Perhaps it can best be summed up this way:
The original basis of Scientology-related techniques includes the principle of “Abandon the use of force”.
The organization calling itself “The Church of Scientology” is pervaded by the use of force.
Dex: The “E-meter” is a device often used by Scientologists as a means of verifying or determining a client’s reactions, and/or what course of action to take in sessions. It generates and passes a very slight, generally unnoticeable current through the client and back into the meter, and measures how much current returned in completing the circuit, which means that it shows how much resistance (in electrical terms, “ohms”) the current encountered in passing through and back. As a session progresses, it will show relative changes in that resistance. In conventional “standard” Scientology, this is accomplished by having the client hold, in each hand, a specially designed can connected with insulated wires to the meter, through which the current passes from the meter, to the client through a can held in one hand, and back to the meter through the can held in the other hand. The cans transmit the current.
The changes in electrical resistance measured by the meter reflect emergence, presence, and diminishing of material that comes to mind in the session. The meter is intended to help the counselor (“auditor”) to know what is happening with the client.
It might be said that the meter is of value to the degree that what is happening with the client is not otherwise going to be noticed by the counselor. But then, there is the factor of debilitating or limiting what the counselor might otherwise find the ability to directly perceive, through the “crutch” of depending on the device, and the inescapable fact of the counselor dividing his attention between the meter and the client, and most importantly, there is the factor of debilitating the client, through the tacit assertion that “the meter knows me better then me, and is more trustworthy than what I think is happening within me, or what is really important for me to address in my sessions”.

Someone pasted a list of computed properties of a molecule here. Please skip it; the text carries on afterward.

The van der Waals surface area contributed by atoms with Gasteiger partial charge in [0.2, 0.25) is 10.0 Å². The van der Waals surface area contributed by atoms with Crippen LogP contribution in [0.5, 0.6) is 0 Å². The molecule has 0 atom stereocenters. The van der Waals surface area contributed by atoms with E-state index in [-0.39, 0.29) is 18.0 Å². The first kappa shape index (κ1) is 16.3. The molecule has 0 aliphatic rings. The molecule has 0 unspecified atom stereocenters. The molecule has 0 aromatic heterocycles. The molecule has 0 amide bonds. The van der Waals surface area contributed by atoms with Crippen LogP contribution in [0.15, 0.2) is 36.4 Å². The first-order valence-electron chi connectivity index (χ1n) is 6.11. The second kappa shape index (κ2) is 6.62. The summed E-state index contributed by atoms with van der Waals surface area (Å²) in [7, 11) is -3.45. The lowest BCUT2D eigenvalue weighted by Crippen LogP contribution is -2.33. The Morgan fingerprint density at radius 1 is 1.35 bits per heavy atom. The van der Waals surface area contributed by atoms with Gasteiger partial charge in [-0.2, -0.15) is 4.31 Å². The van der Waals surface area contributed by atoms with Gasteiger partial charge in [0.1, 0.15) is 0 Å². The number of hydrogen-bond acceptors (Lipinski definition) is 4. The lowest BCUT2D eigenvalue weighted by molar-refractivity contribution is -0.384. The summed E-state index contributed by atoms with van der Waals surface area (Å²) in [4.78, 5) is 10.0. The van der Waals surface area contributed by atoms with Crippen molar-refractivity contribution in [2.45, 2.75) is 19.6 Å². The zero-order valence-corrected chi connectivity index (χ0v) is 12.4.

While I have had very thorough training, and many years of experience, having mastered the use of the e-meter, ultimately I’ve concluded that, generally, the drawbacks outweigh the supposed advantages of interposing such a device between you and me.
I conducted a research project, involving clients I had been counseling with the use of the meter, and then, continuing with my same general techniques and processing approach, with each client’s acceptance, engaged in a series of sessions without the meter, and thus the only variable was whether or not the meter was used. Each and every client expressed feeling that the sessions were better, more effective and meaningful, without involving the meter.
Here is the testimony of one such client:
“I’ve been auditing with Dex for several months now. And it’s been going very well. The last several sessions, we decided to stop using the meter. As a result, I’ve noticed a few changes.
For one thing, any pressure that was there because of the e-meter – like wondering if something read, or if my needle floated, or if I was getting adequate tone arm action – has fallen away. And because now all the indicators about how I’m doing come directly from me, I feel more comfortable telling Dex how I’m doing in my sessions, and I don’t have to worry about the meter agreeing with how I feel. Actually, I didn’t even realize I had a little worry about that until we took the meter out of the equation.
The sessions using the meter were going well, but they’re going even better now. In my last few sessions, everything we’re addressing is exactly something I’d hoped to handle when I first got in Scientology in 1989. What a refreshing experience!”
S.O., April 2015
And so, generally speaking I no longer conduct counseling sessions in which any device sits in between my client and me, although if there should be a client who isn’t comfortable enough without the presence of the e-meter, then I would accommodate that client for as long as he or she feels that strongly about it.